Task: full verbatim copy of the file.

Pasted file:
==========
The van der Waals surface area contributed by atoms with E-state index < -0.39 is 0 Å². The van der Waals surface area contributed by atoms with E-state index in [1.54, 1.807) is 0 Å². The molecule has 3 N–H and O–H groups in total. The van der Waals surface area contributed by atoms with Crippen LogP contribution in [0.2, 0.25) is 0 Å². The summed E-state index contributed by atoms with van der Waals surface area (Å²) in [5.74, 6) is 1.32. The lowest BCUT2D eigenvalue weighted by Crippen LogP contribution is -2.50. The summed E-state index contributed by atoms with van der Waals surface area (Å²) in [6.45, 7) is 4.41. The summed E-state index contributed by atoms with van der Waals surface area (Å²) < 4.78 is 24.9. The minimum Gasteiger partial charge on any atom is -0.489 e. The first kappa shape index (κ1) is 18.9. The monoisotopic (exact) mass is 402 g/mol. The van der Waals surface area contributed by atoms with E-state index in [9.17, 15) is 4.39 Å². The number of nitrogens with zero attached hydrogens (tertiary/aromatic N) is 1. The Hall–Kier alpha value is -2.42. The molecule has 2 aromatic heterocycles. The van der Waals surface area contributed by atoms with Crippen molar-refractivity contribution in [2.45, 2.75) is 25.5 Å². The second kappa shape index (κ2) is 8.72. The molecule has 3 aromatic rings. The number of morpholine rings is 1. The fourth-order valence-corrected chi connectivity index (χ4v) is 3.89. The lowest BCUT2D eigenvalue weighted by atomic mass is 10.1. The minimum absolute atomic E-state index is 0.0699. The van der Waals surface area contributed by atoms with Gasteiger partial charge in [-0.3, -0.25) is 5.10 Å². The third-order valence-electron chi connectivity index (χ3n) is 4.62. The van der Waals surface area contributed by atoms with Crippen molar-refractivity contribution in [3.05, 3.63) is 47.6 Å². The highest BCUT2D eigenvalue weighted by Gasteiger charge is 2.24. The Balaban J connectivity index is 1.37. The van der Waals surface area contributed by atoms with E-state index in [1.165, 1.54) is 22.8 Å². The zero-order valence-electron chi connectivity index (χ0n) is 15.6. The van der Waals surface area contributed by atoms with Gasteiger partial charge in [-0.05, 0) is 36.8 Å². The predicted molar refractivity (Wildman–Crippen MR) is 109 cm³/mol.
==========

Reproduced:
The van der Waals surface area contributed by atoms with E-state index < -0.39 is 0 Å². The van der Waals surface area contributed by atoms with E-state index in [1.54, 1.807) is 0 Å². The molecule has 3 N–H and O–H groups in total. The van der Waals surface area contributed by atoms with Crippen LogP contribution in [0.2, 0.25) is 0 Å². The summed E-state index contributed by atoms with van der Waals surface area (Å²) in [5.74, 6) is 1.32. The lowest BCUT2D eigenvalue weighted by Crippen LogP contribution is -2.50. The summed E-state index contributed by atoms with van der Waals surface area (Å²) in [6.45, 7) is 4.41. The summed E-state index contributed by atoms with van der Waals surface area (Å²) < 4.78 is 24.9. The minimum Gasteiger partial charge on any atom is -0.489 e. The first kappa shape index (κ1) is 18.9. The monoisotopic (exact) mass is 402 g/mol. The van der Waals surface area contributed by atoms with E-state index in [9.17, 15) is 4.39 Å². The number of nitrogens with zero attached hydrogens (tertiary/aromatic N) is 1. The Hall–Kier alpha value is -2.42. The molecule has 2 aromatic heterocycles. The van der Waals surface area contributed by atoms with Crippen molar-refractivity contribution in [2.45, 2.75) is 25.5 Å². The second kappa shape index (κ2) is 8.72. The molecule has 3 aromatic rings. The number of morpholine rings is 1. The fourth-order valence-corrected chi connectivity index (χ4v) is 3.89. The lowest BCUT2D eigenvalue weighted by atomic mass is 10.1. The minimum absolute atomic E-state index is 0.0699. The van der Waals surface area contributed by atoms with Gasteiger partial charge in [-0.3, -0.25) is 5.10 Å². The third-order valence-electron chi connectivity index (χ3n) is 4.62. The van der Waals surface area contributed by atoms with Crippen molar-refractivity contribution in [3.05, 3.63) is 47.6 Å². The highest BCUT2D eigenvalue weighted by Gasteiger charge is 2.24. The Balaban J connectivity index is 1.37. The van der Waals surface area contributed by atoms with E-state index in [1.165, 1.54) is 22.8 Å². The zero-order valence-electron chi connectivity index (χ0n) is 15.6. The van der Waals surface area contributed by atoms with Gasteiger partial charge in [-0.05, 0) is 36.8 Å². The predicted molar refractivity (Wildman–Crippen MR) is 109 cm³/mol.